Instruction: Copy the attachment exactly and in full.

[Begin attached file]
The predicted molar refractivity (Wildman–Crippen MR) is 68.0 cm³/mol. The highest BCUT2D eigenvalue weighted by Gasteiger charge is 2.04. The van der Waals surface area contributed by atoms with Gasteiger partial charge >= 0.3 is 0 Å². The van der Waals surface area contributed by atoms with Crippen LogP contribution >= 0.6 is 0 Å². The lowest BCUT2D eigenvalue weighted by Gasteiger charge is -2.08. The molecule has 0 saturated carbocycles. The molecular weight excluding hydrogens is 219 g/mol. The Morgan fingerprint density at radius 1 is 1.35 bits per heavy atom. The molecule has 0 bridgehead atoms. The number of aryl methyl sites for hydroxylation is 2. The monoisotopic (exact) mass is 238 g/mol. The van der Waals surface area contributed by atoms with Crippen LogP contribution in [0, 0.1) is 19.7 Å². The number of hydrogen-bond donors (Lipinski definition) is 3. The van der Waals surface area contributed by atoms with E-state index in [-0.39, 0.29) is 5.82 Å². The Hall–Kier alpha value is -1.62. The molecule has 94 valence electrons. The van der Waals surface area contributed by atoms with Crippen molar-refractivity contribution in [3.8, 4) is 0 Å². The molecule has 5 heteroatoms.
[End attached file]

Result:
The predicted molar refractivity (Wildman–Crippen MR) is 68.0 cm³/mol. The highest BCUT2D eigenvalue weighted by Gasteiger charge is 2.04. The van der Waals surface area contributed by atoms with Gasteiger partial charge >= 0.3 is 0 Å². The van der Waals surface area contributed by atoms with Crippen LogP contribution >= 0.6 is 0 Å². The lowest BCUT2D eigenvalue weighted by Gasteiger charge is -2.08. The molecule has 0 saturated carbocycles. The molecular weight excluding hydrogens is 219 g/mol. The Morgan fingerprint density at radius 1 is 1.35 bits per heavy atom. The molecule has 0 bridgehead atoms. The number of aryl methyl sites for hydroxylation is 2. The monoisotopic (exact) mass is 238 g/mol. The van der Waals surface area contributed by atoms with Crippen LogP contribution in [0, 0.1) is 19.7 Å². The number of hydrogen-bond donors (Lipinski definition) is 3. The van der Waals surface area contributed by atoms with E-state index in [-0.39, 0.29) is 5.82 Å². The Hall–Kier alpha value is -1.62. The molecule has 94 valence electrons. The van der Waals surface area contributed by atoms with Crippen molar-refractivity contribution in [3.8, 4) is 0 Å². The molecule has 5 heteroatoms.